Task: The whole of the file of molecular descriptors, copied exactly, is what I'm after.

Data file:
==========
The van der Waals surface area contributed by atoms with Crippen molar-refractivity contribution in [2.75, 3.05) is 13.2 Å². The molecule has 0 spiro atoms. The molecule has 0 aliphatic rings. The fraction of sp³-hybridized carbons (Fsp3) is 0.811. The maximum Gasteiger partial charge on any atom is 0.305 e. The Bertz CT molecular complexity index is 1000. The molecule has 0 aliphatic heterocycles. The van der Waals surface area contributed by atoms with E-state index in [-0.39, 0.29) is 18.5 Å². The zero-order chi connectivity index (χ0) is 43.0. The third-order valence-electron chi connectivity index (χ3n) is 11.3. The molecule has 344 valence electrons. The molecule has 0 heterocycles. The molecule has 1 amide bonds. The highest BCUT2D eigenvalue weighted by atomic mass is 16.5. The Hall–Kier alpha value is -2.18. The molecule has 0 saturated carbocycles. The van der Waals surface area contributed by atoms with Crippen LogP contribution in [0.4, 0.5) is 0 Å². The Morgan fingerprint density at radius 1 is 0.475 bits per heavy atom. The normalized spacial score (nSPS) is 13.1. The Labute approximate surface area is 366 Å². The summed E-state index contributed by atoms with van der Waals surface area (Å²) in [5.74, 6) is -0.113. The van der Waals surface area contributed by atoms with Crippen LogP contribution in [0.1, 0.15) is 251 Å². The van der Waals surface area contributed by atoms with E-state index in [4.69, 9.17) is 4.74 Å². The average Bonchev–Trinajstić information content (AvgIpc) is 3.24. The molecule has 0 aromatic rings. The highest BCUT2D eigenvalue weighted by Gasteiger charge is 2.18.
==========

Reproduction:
The van der Waals surface area contributed by atoms with Crippen molar-refractivity contribution in [2.75, 3.05) is 13.2 Å². The molecule has 0 spiro atoms. The molecule has 0 aliphatic rings. The fraction of sp³-hybridized carbons (Fsp3) is 0.811. The maximum Gasteiger partial charge on any atom is 0.305 e. The Bertz CT molecular complexity index is 1000. The molecule has 0 aliphatic heterocycles. The van der Waals surface area contributed by atoms with E-state index in [-0.39, 0.29) is 18.5 Å². The zero-order chi connectivity index (χ0) is 43.0. The third-order valence-electron chi connectivity index (χ3n) is 11.3. The molecule has 344 valence electrons. The molecule has 0 heterocycles. The molecule has 1 amide bonds. The highest BCUT2D eigenvalue weighted by atomic mass is 16.5. The Hall–Kier alpha value is -2.18. The molecule has 0 saturated carbocycles. The van der Waals surface area contributed by atoms with Crippen LogP contribution in [0.4, 0.5) is 0 Å². The Morgan fingerprint density at radius 1 is 0.475 bits per heavy atom. The normalized spacial score (nSPS) is 13.1. The Labute approximate surface area is 366 Å². The summed E-state index contributed by atoms with van der Waals surface area (Å²) in [5.74, 6) is -0.113. The van der Waals surface area contributed by atoms with Crippen LogP contribution in [0.1, 0.15) is 251 Å². The van der Waals surface area contributed by atoms with E-state index in [4.69, 9.17) is 4.74 Å². The average Bonchev–Trinajstić information content (AvgIpc) is 3.24. The molecule has 0 aromatic rings. The highest BCUT2D eigenvalue weighted by Gasteiger charge is 2.18.